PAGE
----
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Publication #ENY-893

Pest Identification Guide: Common Blossom Thrips1

Jeffrey D. Cluever and Hugh A. Smith2

Morphology

Figure 1. 
[Click thumbnail to enlarge.]

  1. Smooth pedicel at base of antennal segment III.

  2. Setae arising from antennal segment II not forming stout spines.

  3. Four major setae on anterior margin of pronotum (blue); 2 minor setae (red).

  4. Ocellar III setae arising between posterior ocelli.

  5. Metanotal campaniform sensilla absent.

  6. Comb on tergite VIII not well-developed.

  7. Ctenidium (upper arrow) on tergite VIII anterior to spiracle (lower arrow).

Appearance

Egg

Eggs are small, embedded in the foliage, and unlikely to be seen.

Larvae

Light in color, wingless, and are usually not differentiated from other larvae.

Pupal Stages

Wing buds present with antennae straight out (prepupa) or with antennae pulled back over the head (pupa). These are not usually identified.

Adult

Two color morphs exist. The dark morph is the most common in Florida, but the light-yellow morph is also present. Similar to other Frankliniella spp., the adult has 4 major setae on the anterior margin of the pronotum. Also similar to other Frankliniella spp., it has ctenidia (oblique rows of fine hairs [often appearing as dots]) on tergite VIII that are anterior to the spiracles.

Other Diagnostic Features

The pedicel (base of antennal segment III) is smooth. Ocellar III setae (large pair nearest the ocelli) arise between the posterior ocelli. Metanotal campaniform sensilla (sensory structures that appear like two little circles) are absent. The comb on tergite VIII (row of microtrichia) is not well developed.

Life Cycle

The duration of each stage can vary based on temperature and host plant. At 24.5°C (76°F) on tomato it takes 12.3 days to develop from egg to adult. The individual stages are as follows:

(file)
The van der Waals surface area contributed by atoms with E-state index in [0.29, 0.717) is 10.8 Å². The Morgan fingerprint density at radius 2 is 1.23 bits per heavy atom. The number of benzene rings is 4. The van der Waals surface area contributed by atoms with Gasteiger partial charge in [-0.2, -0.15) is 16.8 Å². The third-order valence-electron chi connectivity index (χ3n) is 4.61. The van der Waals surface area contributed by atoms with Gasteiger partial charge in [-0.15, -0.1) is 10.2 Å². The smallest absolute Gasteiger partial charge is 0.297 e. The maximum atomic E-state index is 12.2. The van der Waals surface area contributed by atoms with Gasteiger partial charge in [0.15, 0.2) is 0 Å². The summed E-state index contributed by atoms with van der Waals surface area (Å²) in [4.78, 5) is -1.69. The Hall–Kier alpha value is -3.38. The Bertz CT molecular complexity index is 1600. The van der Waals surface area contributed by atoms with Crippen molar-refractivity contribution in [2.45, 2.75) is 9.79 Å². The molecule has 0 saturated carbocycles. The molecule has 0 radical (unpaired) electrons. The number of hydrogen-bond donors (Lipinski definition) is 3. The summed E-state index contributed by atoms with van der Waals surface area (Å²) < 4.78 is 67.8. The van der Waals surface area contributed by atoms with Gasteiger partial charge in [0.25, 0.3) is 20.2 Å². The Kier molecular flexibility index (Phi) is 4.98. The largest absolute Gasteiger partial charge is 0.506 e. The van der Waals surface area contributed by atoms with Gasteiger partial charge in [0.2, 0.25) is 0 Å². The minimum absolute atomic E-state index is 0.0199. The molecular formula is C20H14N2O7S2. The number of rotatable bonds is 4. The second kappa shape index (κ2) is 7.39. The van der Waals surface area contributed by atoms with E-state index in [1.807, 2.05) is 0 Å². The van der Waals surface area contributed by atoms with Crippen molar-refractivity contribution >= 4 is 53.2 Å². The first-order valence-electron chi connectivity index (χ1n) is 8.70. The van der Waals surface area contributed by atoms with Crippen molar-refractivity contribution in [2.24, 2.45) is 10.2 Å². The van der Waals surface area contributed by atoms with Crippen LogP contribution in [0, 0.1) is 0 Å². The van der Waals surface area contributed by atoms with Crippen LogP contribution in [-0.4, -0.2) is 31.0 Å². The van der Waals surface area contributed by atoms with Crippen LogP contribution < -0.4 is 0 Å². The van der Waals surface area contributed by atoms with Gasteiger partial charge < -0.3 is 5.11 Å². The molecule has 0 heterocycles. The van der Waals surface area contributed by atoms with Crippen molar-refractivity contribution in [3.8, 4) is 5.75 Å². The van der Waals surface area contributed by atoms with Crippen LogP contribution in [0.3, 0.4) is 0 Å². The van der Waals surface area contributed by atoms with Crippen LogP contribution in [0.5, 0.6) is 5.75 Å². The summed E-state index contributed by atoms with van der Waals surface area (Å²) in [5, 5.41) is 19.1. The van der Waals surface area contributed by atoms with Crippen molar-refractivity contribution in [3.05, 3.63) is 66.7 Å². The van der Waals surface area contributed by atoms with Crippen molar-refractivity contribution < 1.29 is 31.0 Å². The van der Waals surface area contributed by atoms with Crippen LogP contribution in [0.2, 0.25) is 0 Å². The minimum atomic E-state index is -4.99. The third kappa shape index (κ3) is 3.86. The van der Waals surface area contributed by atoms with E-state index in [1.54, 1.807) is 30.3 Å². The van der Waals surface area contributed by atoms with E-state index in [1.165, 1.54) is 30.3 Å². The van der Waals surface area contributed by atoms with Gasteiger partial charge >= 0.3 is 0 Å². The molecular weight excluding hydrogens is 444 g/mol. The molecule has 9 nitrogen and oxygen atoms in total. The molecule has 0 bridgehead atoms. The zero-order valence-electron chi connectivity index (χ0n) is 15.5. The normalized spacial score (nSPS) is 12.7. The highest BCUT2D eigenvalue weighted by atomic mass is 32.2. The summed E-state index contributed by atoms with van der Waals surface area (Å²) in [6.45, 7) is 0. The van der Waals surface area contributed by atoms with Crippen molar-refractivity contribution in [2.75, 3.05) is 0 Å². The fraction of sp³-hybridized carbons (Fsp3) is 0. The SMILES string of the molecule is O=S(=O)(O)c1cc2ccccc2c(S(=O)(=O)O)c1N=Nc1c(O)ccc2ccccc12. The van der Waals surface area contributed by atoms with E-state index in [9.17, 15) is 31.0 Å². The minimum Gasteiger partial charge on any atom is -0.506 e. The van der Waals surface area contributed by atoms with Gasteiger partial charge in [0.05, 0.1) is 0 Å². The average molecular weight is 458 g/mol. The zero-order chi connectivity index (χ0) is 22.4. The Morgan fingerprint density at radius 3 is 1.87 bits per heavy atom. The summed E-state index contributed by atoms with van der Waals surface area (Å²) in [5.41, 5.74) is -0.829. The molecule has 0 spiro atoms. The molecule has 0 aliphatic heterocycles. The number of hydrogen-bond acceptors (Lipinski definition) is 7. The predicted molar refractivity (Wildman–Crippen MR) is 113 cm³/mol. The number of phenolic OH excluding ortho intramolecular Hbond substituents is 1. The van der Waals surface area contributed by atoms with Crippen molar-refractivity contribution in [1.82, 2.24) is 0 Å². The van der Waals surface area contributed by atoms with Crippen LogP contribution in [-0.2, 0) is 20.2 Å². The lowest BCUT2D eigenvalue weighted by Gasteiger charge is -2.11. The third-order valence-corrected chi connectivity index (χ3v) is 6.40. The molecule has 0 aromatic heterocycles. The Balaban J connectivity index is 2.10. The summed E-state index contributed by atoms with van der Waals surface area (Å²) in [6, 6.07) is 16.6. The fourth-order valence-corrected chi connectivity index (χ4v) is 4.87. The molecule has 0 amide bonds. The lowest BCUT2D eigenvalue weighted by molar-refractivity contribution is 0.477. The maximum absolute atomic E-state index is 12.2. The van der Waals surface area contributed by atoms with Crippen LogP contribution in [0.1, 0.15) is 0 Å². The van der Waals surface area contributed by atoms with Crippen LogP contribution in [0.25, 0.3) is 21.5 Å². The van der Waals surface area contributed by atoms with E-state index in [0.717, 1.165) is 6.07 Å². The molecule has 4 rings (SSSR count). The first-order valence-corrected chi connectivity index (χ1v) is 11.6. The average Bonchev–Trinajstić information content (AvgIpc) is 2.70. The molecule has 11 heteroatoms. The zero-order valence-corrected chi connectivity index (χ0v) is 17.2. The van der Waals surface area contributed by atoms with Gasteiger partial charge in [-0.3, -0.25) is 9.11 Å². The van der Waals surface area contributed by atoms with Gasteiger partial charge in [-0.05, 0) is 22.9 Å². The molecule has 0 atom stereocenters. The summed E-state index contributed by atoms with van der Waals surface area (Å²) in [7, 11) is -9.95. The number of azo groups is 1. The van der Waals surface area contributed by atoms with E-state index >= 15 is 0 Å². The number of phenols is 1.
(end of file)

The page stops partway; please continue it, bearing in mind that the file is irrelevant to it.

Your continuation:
1. Four days following oviposition into plant tissue the egg hatches.

  2. The larva I and larva II each feed for 2.5 days.

  3. At the end of the larva II stage the thrips drops to the soil to pupate. The non-feeding prepupal and pupal stages last for 1.2 and 2.1 days respectively.

Host Range and Distribution

Wide host range, including beans, cucumber, eggplant, lettuce, peach, peanut, pepper, pumpkin, roses, spinach, strawberry, tomato, and watermelon.

Origin

South America or Africa.

Distribution

Global.

United States

Colorado, Hawaii, and Florida.

Florida

Central and southern portions of the state.

Types of Injury

This species transmits the ilarvirus Tobacco streak virus and the tospoviruses Chrysanthemum stem necrosis virus, Groundnut bud necrosis virus, Groundnut ringspot virus, Tomato chlorotic spot virus, and Tomato spotted wilt virus.

It is primarily a flower feeder, so most damage would be expected on the flower or fruit. If feeding occurs on the foliage it may cause silvering or distortion. Feeding on the bloom can cause discoloration to the bloom or malformed fruit. Feeding on the fruit can cause scarring, bronzing, and malformations. Occasionally one may see oviposition blisters where the female has laid her eggs.

Footnotes

1.

This document is ENY-893, one of a series of the Entomology and Nematology Department, UF/IFAS Extension. Original publication date July 2016. Reviewed September 2019. Visit the EDIS website at https://edis.ifas.ufl.edu for the currently supported version of this publication.

2.

Jeffrey D. Cluever, former MS student, Entomology and Nematology Department; and Hugh A. Smith, assistant professor, Entomology and Nematology Department, UF/IFAS Gulf Coast Research and Education Center; UF/IFAS Extension, Gainesville, FL 32611.


The Institute of Food and Agricultural Sciences (IFAS) is an Equal Opportunity Institution authorized to provide research, educational information and other services only to individuals and institutions that function with non-discrimination with respect to race, creed, color, religion, age, disability, sex, sexual orientation, marital status, national origin, political opinions or affiliations. For more information on obtaining other UF/IFAS Extension publications, contact your county's UF/IFAS Extension office.

U.S. Department of Agriculture, UF/IFAS Extension Service, University of Florida, IFAS, Florida A & M University Cooperative Extension Program, and Boards of County Commissioners Cooperating. Nick T. Place, dean for UF/IFAS Extension.